Street Fighter IV Benchmark
Given the results from the 3DMark Professional Edition benchmark, the results from the Street Fighter IV benchmark aren’t going to surprise anyone.
I initially left the SFIV benchmark at its default settings, aside from turning on the full screen. The default settings included a resolution of 1366×768, a refresh rate of 60, parallel rendering, default texture filter, high model quality, high background quality, low soft shadow, low self shadow, low motion blur, mid particles and no extra touch. With these settings, the XPS achieved an abysmal score of 6923 and an average of 24.16fps. That gets an “E” rank.
So, I tried turning down the settings significantly by turning all the qualities to low or off, where available, while retaining the same resolution. That still got a “D” rank with a score of 10240 and an average of 30.91fps. That’s still not good enough.
Taking things to an absolute extreme, I left the qualities to low or off and dialed down the resolution to a nearly prehistoric 640 x 480 (VGA). Remember that the quality settings are such that the characters have very little detail and the background is essentially a wireframe. It was only under these far from desirable settings that I got an “A” rank with an average 58.82fps. No one wants to play Street Fighter under those conditions.
PowerMark Battery Life Test
An ultrabook, given the lower draw processor and the inclusion of an SSD, should have a fairly impressive battery life. It’s meant to be a mobile workstation that doesn’t need to be constantly bound to a wall outlet.
To test the battery life, we used PowerMark Professional Edition. This benchmark allows for multiple scenarios to simulate real-world use. I opted for the “balanced test,” which “uses an even split between the web browsing, word processing, video and gaming workloads.” It opens browsers, it types documents and it otherwise mimics how a real person might use the notebook.
With these circumstances, PowerMark estimated a battery life under load of three hours and fifteen minutes. Remember that the MacBook Pro-like XPS15z got 3:01 in the same test. Given that, I’d say the battery life on the XPS 13 isn’t exactly up to snuff. It needs to last longer than that.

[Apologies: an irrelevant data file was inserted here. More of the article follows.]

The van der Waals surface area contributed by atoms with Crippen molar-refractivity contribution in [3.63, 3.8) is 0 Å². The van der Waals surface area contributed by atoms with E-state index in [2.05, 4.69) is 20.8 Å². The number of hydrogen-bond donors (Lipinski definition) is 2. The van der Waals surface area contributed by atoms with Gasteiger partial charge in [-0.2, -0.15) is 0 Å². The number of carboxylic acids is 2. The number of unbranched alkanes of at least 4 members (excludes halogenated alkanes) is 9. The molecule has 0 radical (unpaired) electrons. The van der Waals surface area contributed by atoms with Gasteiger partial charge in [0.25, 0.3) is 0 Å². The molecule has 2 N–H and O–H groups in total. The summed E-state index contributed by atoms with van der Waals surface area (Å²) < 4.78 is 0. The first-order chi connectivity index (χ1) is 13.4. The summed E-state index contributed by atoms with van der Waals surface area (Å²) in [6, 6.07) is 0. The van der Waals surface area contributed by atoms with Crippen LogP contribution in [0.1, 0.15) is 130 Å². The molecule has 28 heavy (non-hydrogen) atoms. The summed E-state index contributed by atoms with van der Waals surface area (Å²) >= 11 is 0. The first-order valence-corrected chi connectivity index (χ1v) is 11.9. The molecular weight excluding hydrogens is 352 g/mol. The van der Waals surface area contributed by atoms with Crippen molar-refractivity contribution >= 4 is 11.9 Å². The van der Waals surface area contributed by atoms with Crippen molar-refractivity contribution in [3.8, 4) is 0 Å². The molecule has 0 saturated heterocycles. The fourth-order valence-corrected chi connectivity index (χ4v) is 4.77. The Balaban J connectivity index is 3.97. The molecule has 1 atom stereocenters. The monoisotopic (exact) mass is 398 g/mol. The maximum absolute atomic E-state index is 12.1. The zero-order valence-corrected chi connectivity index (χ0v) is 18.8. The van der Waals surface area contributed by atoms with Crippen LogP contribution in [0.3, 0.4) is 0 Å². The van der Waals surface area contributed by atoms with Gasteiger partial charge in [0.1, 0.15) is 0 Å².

Day to Day Operations
If you plan on doing any sort of moderate to heavy graphical lifting, the XPS 13 certainly isn’t for you. It’s not meant to be a powerhouse and it never will be, mostly because it is still relying on Intel HD graphics. That said, the Core i7 processor and 4GB of RAM, along with the SSD, make this a rather peppy machine for basic day-to-day use.
Getting to the Windows 7 login screen from a cold boot takes about 14 seconds, which is reasonably fast. There is the FastAccess facial recognition software too, but I found typing in my password was much faster. Getting into programs, streaming video, and doing other casual tasks were all reasonably speedy too. As mentioned, the keyboard and multi-touch trackpad are comfortable, even after extended sessions.
I do appreciate the lack of glossy surfaces (aside from the display), because it means that you’re not constantly wiping away greasy fingerprints. This is certainly an attractive piece.
Many people still think of Dell as that company that can sell you a cheap, but reasonably reliable laptop. Our household had the trusty 12-inch 700m for a number of years and it was a great little notebook. The problem with older Dells is that, well, they weren’t exactly the prettiest things to look at.
The Dell XPS 13 is different. Yes, it borrows a lot of inspiration from the MacBook Air, but that’s not necessarily a bad thing. The aluminum finish looks great and the softer carbon fiber finish on the bottom is even better. You won’t want to use this for anything too intense, but daily operations are quite good. I just wish the battery life was better.
Moving forward, though, it’s hard to justify spending $1,500 on the XPS 13 as spec’d. For that amount of money, you can get a much faster and more powerful laptop, albeit one that will be noticeably larger and heavier. The $999 entry-level model may be more appropriate, but you may find the 128GB SSD to be on the small side.
At the same time, it’s hard to say how much longer people are going to be interested in ultrabooks at all. The upcoming family of Microsoft Surface tablets just seem more compelling. The Pro version will give you all the ultrabook goodness, but with the added benefit of a touchscreen and a more compact form factor. In any case, it’s a good time to be a consumer. It means we have greater choice and that’s always a good thing.
- Aesthetically pleasing with aluminum and carbon fiber
- Very comfortable keyboard and trackpad
- Good performance for daily use
- Multiple configurations available, all with SSDs
- Only one USB 3.0 port
- Poor graphics performance
- Relatively short battery life
- $1499 model feels overpriced
- No built-in card reader
Overall Rating: 7.0 / 10.0
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